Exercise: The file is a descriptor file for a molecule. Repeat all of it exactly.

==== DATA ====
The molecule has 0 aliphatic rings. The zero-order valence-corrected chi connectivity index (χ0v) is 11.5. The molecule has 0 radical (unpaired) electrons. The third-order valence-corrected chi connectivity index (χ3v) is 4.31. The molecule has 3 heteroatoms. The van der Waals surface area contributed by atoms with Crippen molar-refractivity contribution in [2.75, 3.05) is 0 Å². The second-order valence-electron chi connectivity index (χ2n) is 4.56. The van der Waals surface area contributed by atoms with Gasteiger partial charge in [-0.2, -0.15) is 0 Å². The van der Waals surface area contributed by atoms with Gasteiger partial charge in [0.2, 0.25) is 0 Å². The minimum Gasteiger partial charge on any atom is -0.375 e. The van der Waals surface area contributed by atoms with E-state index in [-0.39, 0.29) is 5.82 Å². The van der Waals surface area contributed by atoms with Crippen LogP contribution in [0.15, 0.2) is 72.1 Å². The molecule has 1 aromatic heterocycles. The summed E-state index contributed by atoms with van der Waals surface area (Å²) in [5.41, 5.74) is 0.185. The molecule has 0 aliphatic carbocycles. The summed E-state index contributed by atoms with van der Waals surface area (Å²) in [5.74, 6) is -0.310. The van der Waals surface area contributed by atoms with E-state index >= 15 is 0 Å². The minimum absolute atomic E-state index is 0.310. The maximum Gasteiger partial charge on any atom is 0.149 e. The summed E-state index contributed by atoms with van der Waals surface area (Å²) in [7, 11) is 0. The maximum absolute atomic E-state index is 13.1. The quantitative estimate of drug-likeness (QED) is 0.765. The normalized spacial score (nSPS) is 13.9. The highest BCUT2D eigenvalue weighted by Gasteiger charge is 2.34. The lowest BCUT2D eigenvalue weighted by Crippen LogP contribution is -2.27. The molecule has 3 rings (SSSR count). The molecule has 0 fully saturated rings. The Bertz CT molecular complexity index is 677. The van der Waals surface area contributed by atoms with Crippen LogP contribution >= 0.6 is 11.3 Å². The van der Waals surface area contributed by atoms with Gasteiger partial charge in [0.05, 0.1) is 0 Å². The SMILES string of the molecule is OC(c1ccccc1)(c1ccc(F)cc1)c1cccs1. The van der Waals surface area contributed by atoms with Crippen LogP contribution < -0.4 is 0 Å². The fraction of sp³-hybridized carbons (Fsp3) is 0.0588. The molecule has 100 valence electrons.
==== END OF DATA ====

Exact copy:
The molecule has 0 aliphatic rings. The zero-order valence-corrected chi connectivity index (χ0v) is 11.5. The molecule has 0 radical (unpaired) electrons. The third-order valence-corrected chi connectivity index (χ3v) is 4.31. The molecule has 3 heteroatoms. The van der Waals surface area contributed by atoms with Crippen molar-refractivity contribution in [2.75, 3.05) is 0 Å². The second-order valence-electron chi connectivity index (χ2n) is 4.56. The van der Waals surface area contributed by atoms with Gasteiger partial charge in [-0.2, -0.15) is 0 Å². The van der Waals surface area contributed by atoms with Gasteiger partial charge in [0.2, 0.25) is 0 Å². The minimum Gasteiger partial charge on any atom is -0.375 e. The van der Waals surface area contributed by atoms with E-state index in [-0.39, 0.29) is 5.82 Å². The van der Waals surface area contributed by atoms with Crippen LogP contribution in [0.15, 0.2) is 72.1 Å². The molecule has 1 aromatic heterocycles. The summed E-state index contributed by atoms with van der Waals surface area (Å²) in [5.41, 5.74) is 0.185. The molecule has 0 aliphatic carbocycles. The summed E-state index contributed by atoms with van der Waals surface area (Å²) in [5.74, 6) is -0.310. The van der Waals surface area contributed by atoms with E-state index >= 15 is 0 Å². The minimum absolute atomic E-state index is 0.310. The maximum Gasteiger partial charge on any atom is 0.149 e. The summed E-state index contributed by atoms with van der Waals surface area (Å²) in [7, 11) is 0. The maximum absolute atomic E-state index is 13.1. The quantitative estimate of drug-likeness (QED) is 0.765. The normalized spacial score (nSPS) is 13.9. The highest BCUT2D eigenvalue weighted by Gasteiger charge is 2.34. The lowest BCUT2D eigenvalue weighted by Crippen LogP contribution is -2.27. The molecule has 3 rings (SSSR count). The molecule has 0 fully saturated rings. The Bertz CT molecular complexity index is 677. The van der Waals surface area contributed by atoms with Crippen LogP contribution >= 0.6 is 11.3 Å². The van der Waals surface area contributed by atoms with Gasteiger partial charge in [0.05, 0.1) is 0 Å². The SMILES string of the molecule is OC(c1ccccc1)(c1ccc(F)cc1)c1cccs1. The van der Waals surface area contributed by atoms with Crippen LogP contribution < -0.4 is 0 Å². The fraction of sp³-hybridized carbons (Fsp3) is 0.0588. The molecule has 100 valence electrons.